Despite all the AMPTP's ire toward the old guard for both the current plight of the business and the strike itself, when held to the fire, they readily ran back to the dinosaurs that - at the least - contributed to the systemic problems which put them in their crisis in the first place.
Its of little wonder that the new 'outside the box' thinking is to dump 5 hours off the schedule.
Someday someone will see the forest.
Well said. But since executives don't seem to get irony, the obvious reality results in blank stares. I think people need to get pissed about this. Because one of the first things they said when development opened up for that brief window was that they were going to save money by giving shows only to experienced showrunners. But what they meant was show CREATORS, which has become an entirely different animal. So, as you said, we wound up with the exact same effing process. And look! It failed! Wonderful.
I do understand, in an executive mindset, why you would give shows to people you've deemed "established." In tough times, you want to go with a proven track record. But the fact of the matter is that because of its subjectivity, there really IS no proven track record in TeeVee. I guess you could ask Anthony Zuiker to give you another CSI, but that's not really what we're talking about. Even Bruckheimer shows fail. But if a studio and a network give a show to a new showrunner, they're in the position of explaining to their shareholders why they've handed a fifty million dollar corporation to some sweaty-palmed newbie. So I get it, in a business sense. But trying to make TeeVee purely a business, trying to remove all elements of creativity and talent from it, isn't working. I don't know if they'll ever get to the point where they decide to let writers be writers. Maybe the Internet will get there first, and then TeeVee can suck it.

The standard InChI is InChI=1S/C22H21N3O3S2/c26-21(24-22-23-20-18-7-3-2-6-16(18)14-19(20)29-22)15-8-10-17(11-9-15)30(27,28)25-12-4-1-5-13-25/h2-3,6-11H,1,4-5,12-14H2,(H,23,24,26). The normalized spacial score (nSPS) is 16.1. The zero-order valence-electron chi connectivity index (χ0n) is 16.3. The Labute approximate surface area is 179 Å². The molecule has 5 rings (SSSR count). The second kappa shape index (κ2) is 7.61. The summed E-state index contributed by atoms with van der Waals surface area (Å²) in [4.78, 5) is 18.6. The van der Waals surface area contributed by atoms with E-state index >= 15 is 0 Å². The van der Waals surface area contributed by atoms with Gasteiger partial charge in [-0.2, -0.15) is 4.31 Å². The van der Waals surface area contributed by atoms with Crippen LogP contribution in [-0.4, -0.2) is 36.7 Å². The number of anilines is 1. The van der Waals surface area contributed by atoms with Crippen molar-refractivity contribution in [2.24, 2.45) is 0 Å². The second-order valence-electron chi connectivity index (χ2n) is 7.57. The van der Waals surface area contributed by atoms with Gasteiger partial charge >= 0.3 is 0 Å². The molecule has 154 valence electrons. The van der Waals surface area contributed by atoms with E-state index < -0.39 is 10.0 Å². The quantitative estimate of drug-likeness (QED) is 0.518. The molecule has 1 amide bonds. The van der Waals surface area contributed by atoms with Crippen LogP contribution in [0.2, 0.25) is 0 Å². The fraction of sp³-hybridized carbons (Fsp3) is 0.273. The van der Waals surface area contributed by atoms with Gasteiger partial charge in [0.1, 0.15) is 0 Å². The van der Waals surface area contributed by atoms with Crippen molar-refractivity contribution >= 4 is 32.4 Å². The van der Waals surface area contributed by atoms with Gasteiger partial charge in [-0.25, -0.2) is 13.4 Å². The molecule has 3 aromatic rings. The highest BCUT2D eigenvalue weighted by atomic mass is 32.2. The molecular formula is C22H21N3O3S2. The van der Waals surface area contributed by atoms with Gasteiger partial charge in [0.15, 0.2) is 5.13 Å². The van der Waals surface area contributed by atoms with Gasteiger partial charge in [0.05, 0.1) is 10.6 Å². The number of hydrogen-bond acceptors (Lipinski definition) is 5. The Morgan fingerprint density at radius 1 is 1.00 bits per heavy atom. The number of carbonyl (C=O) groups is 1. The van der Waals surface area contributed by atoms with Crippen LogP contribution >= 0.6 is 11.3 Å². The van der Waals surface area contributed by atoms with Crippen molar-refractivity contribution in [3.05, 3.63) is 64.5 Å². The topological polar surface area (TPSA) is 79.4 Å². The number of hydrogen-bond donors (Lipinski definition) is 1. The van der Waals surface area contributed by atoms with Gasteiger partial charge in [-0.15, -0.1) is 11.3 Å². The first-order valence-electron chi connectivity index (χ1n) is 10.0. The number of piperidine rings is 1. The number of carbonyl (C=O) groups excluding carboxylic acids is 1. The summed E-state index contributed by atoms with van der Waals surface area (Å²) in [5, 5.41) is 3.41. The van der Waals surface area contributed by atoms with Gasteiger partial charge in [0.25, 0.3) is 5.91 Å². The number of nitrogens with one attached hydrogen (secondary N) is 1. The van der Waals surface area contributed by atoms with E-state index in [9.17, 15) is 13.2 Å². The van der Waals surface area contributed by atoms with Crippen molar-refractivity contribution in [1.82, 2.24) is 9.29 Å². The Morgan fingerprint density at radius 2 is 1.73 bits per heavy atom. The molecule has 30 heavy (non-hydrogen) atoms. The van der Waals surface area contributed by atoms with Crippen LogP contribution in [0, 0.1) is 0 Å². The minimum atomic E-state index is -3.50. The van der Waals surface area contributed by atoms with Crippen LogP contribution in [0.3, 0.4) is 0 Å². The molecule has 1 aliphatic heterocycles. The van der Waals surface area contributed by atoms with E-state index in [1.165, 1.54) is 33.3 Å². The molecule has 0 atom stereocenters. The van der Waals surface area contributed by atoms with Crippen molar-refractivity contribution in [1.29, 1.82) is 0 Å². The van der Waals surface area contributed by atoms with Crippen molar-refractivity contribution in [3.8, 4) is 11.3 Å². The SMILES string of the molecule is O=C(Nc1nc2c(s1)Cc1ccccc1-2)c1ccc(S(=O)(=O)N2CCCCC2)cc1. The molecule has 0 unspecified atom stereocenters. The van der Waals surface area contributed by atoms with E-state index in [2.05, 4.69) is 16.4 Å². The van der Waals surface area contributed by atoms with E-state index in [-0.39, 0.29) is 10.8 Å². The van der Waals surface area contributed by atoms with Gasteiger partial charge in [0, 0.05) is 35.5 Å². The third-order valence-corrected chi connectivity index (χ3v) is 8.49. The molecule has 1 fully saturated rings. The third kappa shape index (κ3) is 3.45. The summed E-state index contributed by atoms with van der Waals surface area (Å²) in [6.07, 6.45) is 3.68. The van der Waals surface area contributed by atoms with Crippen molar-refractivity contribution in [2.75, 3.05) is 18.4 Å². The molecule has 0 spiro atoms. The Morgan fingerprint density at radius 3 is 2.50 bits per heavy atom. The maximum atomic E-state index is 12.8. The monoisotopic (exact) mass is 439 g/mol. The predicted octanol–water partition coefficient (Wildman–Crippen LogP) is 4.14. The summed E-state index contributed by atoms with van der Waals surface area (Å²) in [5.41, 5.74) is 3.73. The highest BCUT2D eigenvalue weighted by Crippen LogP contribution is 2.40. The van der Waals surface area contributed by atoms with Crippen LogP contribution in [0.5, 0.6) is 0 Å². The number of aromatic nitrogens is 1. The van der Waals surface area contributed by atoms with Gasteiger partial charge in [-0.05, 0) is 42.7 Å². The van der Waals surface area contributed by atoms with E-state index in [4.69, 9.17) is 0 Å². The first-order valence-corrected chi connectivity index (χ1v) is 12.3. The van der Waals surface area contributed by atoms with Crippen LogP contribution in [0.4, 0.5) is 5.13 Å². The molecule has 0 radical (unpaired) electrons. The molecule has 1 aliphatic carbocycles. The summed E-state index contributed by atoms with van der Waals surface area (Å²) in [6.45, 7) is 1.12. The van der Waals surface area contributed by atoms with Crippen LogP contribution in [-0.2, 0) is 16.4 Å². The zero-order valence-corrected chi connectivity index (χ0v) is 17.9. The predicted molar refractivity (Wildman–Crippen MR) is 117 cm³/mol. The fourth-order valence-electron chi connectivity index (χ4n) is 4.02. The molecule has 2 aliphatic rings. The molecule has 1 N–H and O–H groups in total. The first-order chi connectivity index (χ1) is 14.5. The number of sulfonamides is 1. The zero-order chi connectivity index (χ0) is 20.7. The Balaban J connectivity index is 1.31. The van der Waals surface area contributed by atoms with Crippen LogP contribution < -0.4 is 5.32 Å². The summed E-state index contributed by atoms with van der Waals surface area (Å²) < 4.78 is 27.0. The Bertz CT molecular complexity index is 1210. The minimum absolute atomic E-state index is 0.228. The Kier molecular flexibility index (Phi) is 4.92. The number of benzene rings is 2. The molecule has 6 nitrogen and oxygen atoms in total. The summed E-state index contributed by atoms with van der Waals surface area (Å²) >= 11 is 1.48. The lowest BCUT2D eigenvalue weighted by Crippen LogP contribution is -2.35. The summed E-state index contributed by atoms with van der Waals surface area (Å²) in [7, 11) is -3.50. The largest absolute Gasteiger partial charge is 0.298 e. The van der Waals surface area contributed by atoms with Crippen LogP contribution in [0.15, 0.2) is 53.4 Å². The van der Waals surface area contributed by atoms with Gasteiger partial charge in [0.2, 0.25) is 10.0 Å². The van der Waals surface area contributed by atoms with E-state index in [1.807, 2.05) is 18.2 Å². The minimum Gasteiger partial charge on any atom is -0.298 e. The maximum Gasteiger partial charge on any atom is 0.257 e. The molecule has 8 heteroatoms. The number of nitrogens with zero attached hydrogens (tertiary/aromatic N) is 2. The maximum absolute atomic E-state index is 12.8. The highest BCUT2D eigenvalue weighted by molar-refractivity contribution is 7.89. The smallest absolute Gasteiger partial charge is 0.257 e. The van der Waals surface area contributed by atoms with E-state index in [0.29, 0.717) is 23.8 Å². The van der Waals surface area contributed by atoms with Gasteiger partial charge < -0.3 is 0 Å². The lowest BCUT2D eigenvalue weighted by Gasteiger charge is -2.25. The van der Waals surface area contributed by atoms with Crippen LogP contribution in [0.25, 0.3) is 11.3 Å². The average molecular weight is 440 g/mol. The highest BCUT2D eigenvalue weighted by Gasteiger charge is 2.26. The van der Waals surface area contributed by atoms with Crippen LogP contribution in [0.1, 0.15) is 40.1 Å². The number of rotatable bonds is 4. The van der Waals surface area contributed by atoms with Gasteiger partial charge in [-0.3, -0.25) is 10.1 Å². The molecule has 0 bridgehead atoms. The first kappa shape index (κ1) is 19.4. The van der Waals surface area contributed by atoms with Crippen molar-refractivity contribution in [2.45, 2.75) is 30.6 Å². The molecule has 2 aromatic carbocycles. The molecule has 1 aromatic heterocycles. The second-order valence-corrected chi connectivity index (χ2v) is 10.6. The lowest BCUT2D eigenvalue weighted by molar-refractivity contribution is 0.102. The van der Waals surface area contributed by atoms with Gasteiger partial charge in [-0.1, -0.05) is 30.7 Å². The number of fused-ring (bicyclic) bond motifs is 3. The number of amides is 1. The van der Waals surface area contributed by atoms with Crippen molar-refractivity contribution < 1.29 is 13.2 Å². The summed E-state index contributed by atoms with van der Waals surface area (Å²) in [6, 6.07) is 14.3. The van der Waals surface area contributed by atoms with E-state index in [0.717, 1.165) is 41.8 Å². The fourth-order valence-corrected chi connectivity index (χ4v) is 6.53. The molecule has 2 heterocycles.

Bruno asked about midseason shows. I have been totally disorganized about what's going to rear its midseason head, so I think I'll just mention shows when they premiere. Which leads me to Leverage, TNT's new heist show from the inimitable John Rogers, and the possibly inimitable Chris Downey. Episode three airs tonight. And so far, I'm liking the show. Everybody tries to do a heist show, and nobody does it right. They're always heavy and portentous and angsty. They're never Ocean's 11. Leverage is a breezy, witty show with enough heft to keep it grounded. The characters are fun and distinct from each other, and I was utterly thrilled to see that the cast included Gina Bellman, who played the wife to Jekyll in the BBC miniseries and had one of the most memorable scenes I've seen in a TeeVee show. The cast is fantastic, the writing's clever, the jobs are fun, and the show looks much more expensive that I'm guessing it is.
A network would've simplified the show and would probably not have cast Gina Bellman, so there you go.